People often equate neurosurgery with brain surgery alone, but in fact, it’s a specialized medical field dedicated to the treatment of conditions affecting the entire nervous system. A neurosurgeon may perform brain surgery, of course, but he or she is also qualified and trained to operate on the spine and spinal cord; peripheral nerves (which are the nerves that transfer sensory information from our extremities, such as arms, legs, eyes and ears); and areas of the neck, such as its arteries.
Neurosurgeons are instrumental in the expert treatment of head trauma, as well. The removal of blood clots, brain tumors and fluid build up around the brain are all operations that fall to a neurosurgeon.
There are other common conditions treated during neurosurgery.
- blood vessel malformations and abnormalities that could result in aneurysms
- blocked or clogged arteries that could result in a stroke
- damaged portions of the brain proven responsible for seizures can be removed by a neurosurgeon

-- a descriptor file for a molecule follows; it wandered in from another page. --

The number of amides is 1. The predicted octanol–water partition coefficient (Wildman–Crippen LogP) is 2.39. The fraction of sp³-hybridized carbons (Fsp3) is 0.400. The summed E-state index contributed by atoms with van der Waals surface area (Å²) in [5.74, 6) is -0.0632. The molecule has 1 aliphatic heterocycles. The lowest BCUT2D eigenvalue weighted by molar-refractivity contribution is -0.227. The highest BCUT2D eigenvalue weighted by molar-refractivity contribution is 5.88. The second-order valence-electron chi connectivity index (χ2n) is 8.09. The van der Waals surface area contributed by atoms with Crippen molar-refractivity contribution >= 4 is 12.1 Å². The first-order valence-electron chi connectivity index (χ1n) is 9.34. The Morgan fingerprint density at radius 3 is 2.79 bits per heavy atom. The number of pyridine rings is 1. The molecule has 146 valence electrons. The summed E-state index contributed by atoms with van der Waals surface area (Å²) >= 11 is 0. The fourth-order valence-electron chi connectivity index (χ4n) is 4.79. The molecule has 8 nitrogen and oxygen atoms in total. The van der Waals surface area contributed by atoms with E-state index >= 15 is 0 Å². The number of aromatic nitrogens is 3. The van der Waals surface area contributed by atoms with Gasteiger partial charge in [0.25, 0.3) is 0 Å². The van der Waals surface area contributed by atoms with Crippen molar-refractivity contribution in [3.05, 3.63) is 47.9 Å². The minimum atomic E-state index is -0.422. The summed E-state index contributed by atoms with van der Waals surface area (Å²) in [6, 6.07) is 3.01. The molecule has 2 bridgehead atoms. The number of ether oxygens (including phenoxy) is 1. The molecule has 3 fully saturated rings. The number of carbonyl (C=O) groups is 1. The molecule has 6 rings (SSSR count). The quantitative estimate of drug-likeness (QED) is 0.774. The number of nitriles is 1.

- conditions of the spinal cord and spine are often treated, such as spinal injuries and disc problems that are causing pain in the extremities
- carpal tunnel syndrome is a peripheral nerve related condition that neurosurgery can often correct
- nerve problems such as severed nerves from trauma or nerve tumors can be treated or removed
These are just a very few of the conditions neurosurgeons can treat, and because of their extreme specialization – following medical school, it is not uncommon for a neurosurgeon to remain in training for six to eight additional years – they are often referred to by more general practitioners to assist with diagnosis and treatment planning.
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